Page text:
Regulatory Requirements and Guidance for Anti-Money Laundering 

The Criminal Justice (Money Laundering and Terrorist Financing) Act 2010 (“the Act”) which first came into force on 15 July 2010 and which was  was recently amended by the Criminal Justice Act 2013, transposes the Third Money Laundering Directive (2005/60/EC) and its Implementing Directive (2006/70/EC) into domestic law, bringing Ireland into line with EU requirements and the recommendations of the Financial Action Task Force. Designated persons under the Act, including all credit and financial institutions (as defined in the Act) are required to comply with their obligations under the Act with immediate effect.The Act contains specific and detailed regulatory requirements which are more extensive than the previous money laundering and terrorist financing provisions contained within the Criminal Justice Act 1994.  Therefore, the level of dependence on supplementary Guidance Notes to support implementation (as was the case with the 1994 Act) should be significantly lower under the 2010 Act. Credit and financial institutions must refer to the provisions of the Act to ascertain their statutory obligations.

The Central Bank of Ireland (“the Bank”) is specified in the Act as the State competent authority for credit and financial institutions. The Bank, pursuant to section 63 of the Act, is responsible for effectively monitoring credit and financial institutions’ compliance with their obligations.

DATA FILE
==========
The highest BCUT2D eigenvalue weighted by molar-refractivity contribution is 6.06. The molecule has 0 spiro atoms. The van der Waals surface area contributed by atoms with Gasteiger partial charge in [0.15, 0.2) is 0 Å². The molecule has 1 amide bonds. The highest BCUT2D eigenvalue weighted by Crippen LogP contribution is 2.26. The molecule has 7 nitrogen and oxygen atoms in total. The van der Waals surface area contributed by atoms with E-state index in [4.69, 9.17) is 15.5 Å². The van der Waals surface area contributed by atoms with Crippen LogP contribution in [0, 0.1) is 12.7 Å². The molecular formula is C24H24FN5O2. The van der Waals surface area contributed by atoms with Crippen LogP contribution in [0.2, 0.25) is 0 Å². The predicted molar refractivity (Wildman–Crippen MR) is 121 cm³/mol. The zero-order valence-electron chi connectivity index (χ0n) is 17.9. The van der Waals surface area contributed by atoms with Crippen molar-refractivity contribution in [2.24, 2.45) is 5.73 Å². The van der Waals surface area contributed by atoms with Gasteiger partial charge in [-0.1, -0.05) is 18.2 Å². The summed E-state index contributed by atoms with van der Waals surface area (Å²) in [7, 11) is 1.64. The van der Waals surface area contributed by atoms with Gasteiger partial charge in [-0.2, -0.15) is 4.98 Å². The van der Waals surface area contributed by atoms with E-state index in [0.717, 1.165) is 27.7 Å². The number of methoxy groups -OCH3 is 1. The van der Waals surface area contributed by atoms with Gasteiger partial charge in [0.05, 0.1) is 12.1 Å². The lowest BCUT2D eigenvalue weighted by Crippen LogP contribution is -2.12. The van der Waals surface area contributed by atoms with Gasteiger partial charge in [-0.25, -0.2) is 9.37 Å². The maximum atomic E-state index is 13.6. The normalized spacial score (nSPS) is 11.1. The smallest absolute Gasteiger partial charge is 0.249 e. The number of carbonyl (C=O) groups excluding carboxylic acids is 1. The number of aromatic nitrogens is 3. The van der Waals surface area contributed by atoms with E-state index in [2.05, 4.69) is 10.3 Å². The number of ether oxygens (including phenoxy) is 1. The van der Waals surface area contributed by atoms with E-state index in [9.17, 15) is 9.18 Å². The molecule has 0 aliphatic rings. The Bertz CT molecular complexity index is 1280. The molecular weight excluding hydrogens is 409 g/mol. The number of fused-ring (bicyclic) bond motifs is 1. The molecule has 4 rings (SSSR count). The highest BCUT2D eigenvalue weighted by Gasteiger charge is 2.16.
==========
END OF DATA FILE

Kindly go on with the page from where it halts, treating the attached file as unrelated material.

Credit and financial institutions are hereby informed that:

i.       they must achieve compliance with their obligations under the Act. 

ii.       the Bank will conduct a range of on-site inspections across the financial sector to “effectively monitor” compliance and effective implementation by credit and financial institutions with regard to their obligations under the Act.

iii.       as part of the inspection process, emphasis will be placed on compliance with section 54(2)(a) of the Act with regard to the adoption and implementation of policies and procedures for the assessment and management of risks of money laundering and terrorist financing.  The Bank expects that policies and procedures will be up-to-date and available for inspection, and that senior management (including boards of directors) can demonstrate full awareness of their responsibilities.

iv.       the Bank will, as provided in section 63 of the Act, “take measures that are reasonably necessary for the purpose of securing compliance.” Administrative sanctions are available to the Bank to achieve this statutory objective.

Financial Services Industry Guidelines

On 10 February 2012, the Bank welcomed the publication on the Department of Finance website of Financial Services Industry Guidelines (“the Guidelines”) which were prepared by a committee representing various sectors of the financial services industry.

The Guidelines have not been approved under section 107 of the Criminal Justice (Money Laundering and Terrorist Financing) Act 2010 which is a matter for the Department of Justice and Equality and the Department of Finance.

The Bank, as per paragraph 1 of the Guidelines, “will have regard to these guidelines in assessing compliance by designated persons with the Act.” As noted in paragraph 1, the guidelines are designed to guide designated persons on the application of the relevant provisions of the Act. The guidelines do not constitute secondary legislation and designated persons must always refer directly to the Act when ascertaining their statutory obligations. The guidelines are subordinate to the Act.

Credit and financial institutions through senior management (including boards of directors) must ensure that they are in a position to demonstrate to the Bank that they are meeting the requirements as specified in the Act.